As of 2018, solar energy capacity has reached an overall capacity of approximately 60 GW in the United States alone (SEIA). As solar installations increase across the country, their signature photovoltaic modules have become easily recognizable. However, there are other key components of a solar system that are necessary to convert the sun’s light into usable electricity. One of these parts is an inverter. Let’s get a basic overview of what an inverter is and how it functions.
In basic terms, electricity is a flow of electrons. The process of generating solar electricity starts when photons of sunlight hit the photovoltaic (PV) cell, freeing the electrons. The typical commercial solar cell contains two sides: N- and P-type silicon. N-type silicon is negatively charged, while P-type silicon is positively charged. Connecting the two sides is a P-N junction, which controls the flow of electrons in a single direction and produces direct current (DC). Direct current flows at a relatively steady voltage. Each solar module is made of a series of cells (usually 60 or 72) and has a negative and a positive connector. Modules get connected in series (usually between 16 and 30) in what is called a string of modules.
An inverter plays a critical role in a photovoltaic (PV) system and solar energy generation, converting the DC output of a string of PV modules panel into AC power.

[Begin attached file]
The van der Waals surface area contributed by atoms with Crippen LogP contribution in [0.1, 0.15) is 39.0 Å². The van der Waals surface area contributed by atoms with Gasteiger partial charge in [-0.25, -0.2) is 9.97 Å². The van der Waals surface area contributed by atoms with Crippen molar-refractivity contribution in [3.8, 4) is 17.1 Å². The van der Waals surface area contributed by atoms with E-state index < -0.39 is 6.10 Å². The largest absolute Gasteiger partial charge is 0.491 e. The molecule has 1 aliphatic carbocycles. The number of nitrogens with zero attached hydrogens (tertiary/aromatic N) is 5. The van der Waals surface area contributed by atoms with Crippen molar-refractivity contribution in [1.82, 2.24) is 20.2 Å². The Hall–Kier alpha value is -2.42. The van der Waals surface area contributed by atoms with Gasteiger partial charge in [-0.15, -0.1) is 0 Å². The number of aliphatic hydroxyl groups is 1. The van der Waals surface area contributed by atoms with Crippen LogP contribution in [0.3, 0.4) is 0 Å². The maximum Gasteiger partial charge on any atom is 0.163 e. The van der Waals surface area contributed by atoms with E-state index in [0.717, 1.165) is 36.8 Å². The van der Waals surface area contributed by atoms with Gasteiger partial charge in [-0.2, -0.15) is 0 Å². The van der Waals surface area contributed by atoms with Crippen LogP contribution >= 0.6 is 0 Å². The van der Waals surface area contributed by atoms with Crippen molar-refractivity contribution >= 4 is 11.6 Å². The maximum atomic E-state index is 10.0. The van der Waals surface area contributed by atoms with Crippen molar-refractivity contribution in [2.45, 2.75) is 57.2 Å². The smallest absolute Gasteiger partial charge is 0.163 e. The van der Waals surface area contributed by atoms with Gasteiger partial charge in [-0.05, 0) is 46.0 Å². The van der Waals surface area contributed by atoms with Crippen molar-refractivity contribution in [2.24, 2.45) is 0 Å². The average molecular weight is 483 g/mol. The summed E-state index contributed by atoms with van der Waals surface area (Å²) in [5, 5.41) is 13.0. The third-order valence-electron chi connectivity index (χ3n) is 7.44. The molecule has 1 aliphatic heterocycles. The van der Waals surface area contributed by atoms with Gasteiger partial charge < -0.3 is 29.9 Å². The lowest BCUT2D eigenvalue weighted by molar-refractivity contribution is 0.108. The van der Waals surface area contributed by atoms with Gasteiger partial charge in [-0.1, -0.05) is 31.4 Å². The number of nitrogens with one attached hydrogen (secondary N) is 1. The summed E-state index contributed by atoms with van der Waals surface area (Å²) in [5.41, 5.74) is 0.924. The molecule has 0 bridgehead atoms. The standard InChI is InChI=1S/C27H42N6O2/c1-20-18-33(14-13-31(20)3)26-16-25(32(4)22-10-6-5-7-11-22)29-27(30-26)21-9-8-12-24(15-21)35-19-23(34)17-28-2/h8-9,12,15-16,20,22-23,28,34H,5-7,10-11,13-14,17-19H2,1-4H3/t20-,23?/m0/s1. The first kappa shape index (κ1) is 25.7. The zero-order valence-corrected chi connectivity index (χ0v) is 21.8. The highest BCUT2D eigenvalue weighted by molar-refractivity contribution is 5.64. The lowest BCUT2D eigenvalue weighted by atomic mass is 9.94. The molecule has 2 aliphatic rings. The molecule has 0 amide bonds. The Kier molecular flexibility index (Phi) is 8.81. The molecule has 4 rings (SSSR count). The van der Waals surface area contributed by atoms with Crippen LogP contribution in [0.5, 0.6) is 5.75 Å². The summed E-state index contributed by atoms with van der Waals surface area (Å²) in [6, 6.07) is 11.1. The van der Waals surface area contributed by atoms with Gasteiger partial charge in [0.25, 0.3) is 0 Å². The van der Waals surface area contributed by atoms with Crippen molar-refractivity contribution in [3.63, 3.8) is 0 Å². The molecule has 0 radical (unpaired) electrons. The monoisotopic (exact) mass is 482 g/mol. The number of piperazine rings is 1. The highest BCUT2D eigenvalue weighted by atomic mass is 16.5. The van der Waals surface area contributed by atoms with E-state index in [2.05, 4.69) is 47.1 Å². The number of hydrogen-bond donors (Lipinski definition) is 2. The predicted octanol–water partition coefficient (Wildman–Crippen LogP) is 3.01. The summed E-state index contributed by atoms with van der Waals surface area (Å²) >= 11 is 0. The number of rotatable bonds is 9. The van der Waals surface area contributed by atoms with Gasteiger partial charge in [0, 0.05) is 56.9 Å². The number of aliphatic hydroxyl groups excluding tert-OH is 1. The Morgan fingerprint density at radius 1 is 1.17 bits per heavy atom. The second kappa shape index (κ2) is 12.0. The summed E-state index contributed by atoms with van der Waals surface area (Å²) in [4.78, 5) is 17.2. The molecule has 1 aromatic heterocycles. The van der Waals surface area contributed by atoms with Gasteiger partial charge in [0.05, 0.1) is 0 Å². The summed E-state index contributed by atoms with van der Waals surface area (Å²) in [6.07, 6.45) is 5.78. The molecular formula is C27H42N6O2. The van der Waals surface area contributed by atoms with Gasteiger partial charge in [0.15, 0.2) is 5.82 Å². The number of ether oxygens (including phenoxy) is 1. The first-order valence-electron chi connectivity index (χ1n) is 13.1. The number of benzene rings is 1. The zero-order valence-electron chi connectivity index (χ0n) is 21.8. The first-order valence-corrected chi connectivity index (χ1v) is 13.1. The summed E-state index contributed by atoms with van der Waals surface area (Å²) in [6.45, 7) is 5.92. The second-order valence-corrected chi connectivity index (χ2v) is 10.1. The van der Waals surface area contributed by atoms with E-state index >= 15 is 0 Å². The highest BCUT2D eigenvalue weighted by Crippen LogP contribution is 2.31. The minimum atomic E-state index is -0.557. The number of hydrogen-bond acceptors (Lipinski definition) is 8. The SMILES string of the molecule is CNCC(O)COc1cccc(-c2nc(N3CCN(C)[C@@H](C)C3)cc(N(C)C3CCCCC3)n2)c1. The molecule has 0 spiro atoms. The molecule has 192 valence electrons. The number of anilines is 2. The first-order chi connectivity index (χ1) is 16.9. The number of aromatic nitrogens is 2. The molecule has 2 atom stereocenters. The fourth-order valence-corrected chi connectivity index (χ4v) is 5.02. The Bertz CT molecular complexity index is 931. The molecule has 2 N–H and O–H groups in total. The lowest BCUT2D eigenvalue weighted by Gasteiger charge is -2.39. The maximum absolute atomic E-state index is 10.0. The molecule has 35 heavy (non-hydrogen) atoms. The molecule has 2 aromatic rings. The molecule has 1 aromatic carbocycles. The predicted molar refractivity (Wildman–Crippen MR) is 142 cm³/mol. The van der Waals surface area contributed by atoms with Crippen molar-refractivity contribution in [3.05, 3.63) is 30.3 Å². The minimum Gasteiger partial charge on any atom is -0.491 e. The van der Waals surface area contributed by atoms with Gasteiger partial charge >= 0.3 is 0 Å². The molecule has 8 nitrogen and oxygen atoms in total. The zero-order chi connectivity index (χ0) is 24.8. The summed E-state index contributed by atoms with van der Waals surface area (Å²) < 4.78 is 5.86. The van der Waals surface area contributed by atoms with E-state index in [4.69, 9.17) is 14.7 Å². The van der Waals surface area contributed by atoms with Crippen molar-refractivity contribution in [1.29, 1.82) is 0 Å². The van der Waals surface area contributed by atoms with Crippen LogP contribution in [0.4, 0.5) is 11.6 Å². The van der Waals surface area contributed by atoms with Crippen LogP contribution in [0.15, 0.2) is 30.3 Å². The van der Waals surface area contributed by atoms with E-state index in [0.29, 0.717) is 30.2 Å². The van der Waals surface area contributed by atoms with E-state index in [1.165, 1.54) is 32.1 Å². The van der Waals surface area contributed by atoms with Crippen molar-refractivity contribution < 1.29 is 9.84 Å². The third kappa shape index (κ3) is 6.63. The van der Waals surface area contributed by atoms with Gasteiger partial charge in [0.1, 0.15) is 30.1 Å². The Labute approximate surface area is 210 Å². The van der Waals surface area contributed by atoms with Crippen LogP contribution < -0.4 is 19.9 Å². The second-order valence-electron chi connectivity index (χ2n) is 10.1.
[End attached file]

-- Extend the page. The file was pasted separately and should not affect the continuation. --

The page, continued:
There are several reasons why AC power is preferred over DC power. An important advantage of AC is that it can be stepped up in voltage via transformer more easily than DC and is more cost-effective to send over long distances. Most electricity grids operate on AC, and many pieces of industrial equipment with high power requirements have been designed to use AC power. Since solar panels produce DC, it is often necessary to convert to AC.
There are a few different options available when it comes to selecting inverters for a PV system: string inverters, central inverters and microinverters. Battery systems use a different kind of inverter.
Before diving into the specifics of each inverter, it is important to note the concept of shading. Shading occurs when a panel or part of a panel receives less sunlight than the surrounding panels in the array. It is critical to take shading into account during the design stage, because the shading on one module in a string will affect the performance of the other modules in the same string. The reason is that if one panel’s output is less than the others, the output of the others in the string will be reduced to that of the lowest-producing panel. In the following sections, we will explain how the various types of inverters can play an important role in helping mitigate the effect of shading on the system’s energy output.
Central inverters have been around for a long time. They are typically mounted on a pad at the ground level. They usually come with several optimization modules (called MPPTs, Maximum Power Point Tracking systems) that ensure that groups of strings run at the maximum power based on irradiance. Since they optimize production for a large number of modules at a time, they are best used in larger installations where there is consistent production across the array. These inverters are popular for utility-scale systems, however, the current models do not always comply with the latest safety requirements for rooftop installations (rapid shutdown for emergency responders, arc fault detection). They usually require the use of combiner boxes near the modules.